It's a fairly good list of how the jihadism and fascism are bad in similar ways, but he completely misses the strongest case for the term out there. To wit: Osama bin Laden says so.

I refer to OBL's latest audio message to his al Qaeda underlings in Iraq, in which he scolds them for pursuing their own factional interests instead of uniting to chase out the infidels and blasphemers. This, apparently, is his explanation for why al Qaeda is getting it's ass kicked at the moment.

Unity, he says, is the answer: "O people, observe obedience and the group, for it is the rope of Allah to which He ordered us to cling."

And then there's this doozy: "Sticks refuse to break when banded together but if they come apart they break one by one."

It's a telling metaphor. Turns out, a bundle of sticks tied together is an ancient image dating back to Roman times. It's name? The fascis. As in, fascism.

There's no coincidence here. The fascis symbolizes "strength through unity," which is the slogan Benito Mussolini picked up early on to define his new political regime. He even used the fascis on his ministerial flag.

Nor, I would suggest, is bin Laden simply picking up on a helpful but isolated metaphor completely detached from his underlying ideology. Fascism has its intellectual roots, broadly speaking in German philosophical romanticism (Hegel, etc.), which postulated a unity of all things completely freed from the confines of Aristotelian logic. That "Unity" -- also called the "Ideal," the "Oversoul," etc -- was considered synonymous with "God."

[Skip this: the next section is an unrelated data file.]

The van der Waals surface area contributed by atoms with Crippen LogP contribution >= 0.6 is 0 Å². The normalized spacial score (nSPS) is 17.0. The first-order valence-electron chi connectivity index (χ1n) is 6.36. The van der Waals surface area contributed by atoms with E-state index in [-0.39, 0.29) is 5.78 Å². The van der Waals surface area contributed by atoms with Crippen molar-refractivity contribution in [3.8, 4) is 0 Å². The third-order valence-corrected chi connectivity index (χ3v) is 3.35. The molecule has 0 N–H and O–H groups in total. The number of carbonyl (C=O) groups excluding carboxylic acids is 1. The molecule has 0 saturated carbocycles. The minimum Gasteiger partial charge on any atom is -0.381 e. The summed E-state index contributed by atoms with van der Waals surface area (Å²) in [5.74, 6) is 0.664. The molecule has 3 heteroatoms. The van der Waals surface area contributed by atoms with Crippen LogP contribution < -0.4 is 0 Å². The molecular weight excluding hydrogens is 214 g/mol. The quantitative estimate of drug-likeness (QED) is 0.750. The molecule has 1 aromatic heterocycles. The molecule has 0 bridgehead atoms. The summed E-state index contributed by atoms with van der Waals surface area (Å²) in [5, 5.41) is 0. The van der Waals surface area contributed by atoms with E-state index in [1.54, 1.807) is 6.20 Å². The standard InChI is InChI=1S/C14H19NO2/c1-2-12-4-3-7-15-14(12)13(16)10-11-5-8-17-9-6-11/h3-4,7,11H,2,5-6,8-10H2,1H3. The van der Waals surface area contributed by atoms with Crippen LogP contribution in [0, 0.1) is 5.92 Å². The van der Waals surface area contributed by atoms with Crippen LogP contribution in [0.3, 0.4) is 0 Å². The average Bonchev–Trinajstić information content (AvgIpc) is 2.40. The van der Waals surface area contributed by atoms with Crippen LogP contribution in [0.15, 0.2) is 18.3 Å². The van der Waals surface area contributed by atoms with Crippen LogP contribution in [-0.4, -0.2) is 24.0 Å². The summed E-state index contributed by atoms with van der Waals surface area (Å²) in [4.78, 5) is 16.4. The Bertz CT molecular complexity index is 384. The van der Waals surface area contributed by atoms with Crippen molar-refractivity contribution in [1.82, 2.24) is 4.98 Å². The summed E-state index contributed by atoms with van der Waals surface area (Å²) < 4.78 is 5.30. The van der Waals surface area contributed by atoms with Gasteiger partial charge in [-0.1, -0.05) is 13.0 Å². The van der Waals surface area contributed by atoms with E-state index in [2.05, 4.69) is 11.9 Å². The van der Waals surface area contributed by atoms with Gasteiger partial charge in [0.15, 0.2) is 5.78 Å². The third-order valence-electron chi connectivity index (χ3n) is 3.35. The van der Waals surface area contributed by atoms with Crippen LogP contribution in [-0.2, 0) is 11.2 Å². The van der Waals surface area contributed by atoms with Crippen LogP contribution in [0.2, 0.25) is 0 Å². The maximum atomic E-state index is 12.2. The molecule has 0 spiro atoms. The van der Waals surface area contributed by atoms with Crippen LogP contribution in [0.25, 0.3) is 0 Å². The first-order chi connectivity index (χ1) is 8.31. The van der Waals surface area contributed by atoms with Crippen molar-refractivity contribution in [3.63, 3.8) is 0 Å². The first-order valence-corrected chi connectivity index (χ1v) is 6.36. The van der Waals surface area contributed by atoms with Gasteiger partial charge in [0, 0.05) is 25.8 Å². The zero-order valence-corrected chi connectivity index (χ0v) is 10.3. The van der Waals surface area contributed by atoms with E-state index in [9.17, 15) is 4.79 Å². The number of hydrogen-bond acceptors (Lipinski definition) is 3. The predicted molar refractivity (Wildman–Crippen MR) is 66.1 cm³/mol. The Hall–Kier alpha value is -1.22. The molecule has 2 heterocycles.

The God of Islam, of course, is a much more concrete, meat-and-potatoes kind of guy. Kind of. Still, as I argue here (and Pope Benedict argues here), radical Islam retains a fairly troubled relationship with good, old-fashioned philosophical reason of the type that Hegel and his successors passionately reject. And that has troubling implications for the standing of the individual in both cases.

Note that I distinguish here between the jihadist, let's-blow-stuff-up strains of Islam and Islam broadly defined. Whether the clear philosophical problems with the former remain problems with Islam qua Islam, I'll leave up to them to decide.

Some might offer that in either case, the God of Islam isn't nearly as down-to-earth as he should be. But perhaps I digress.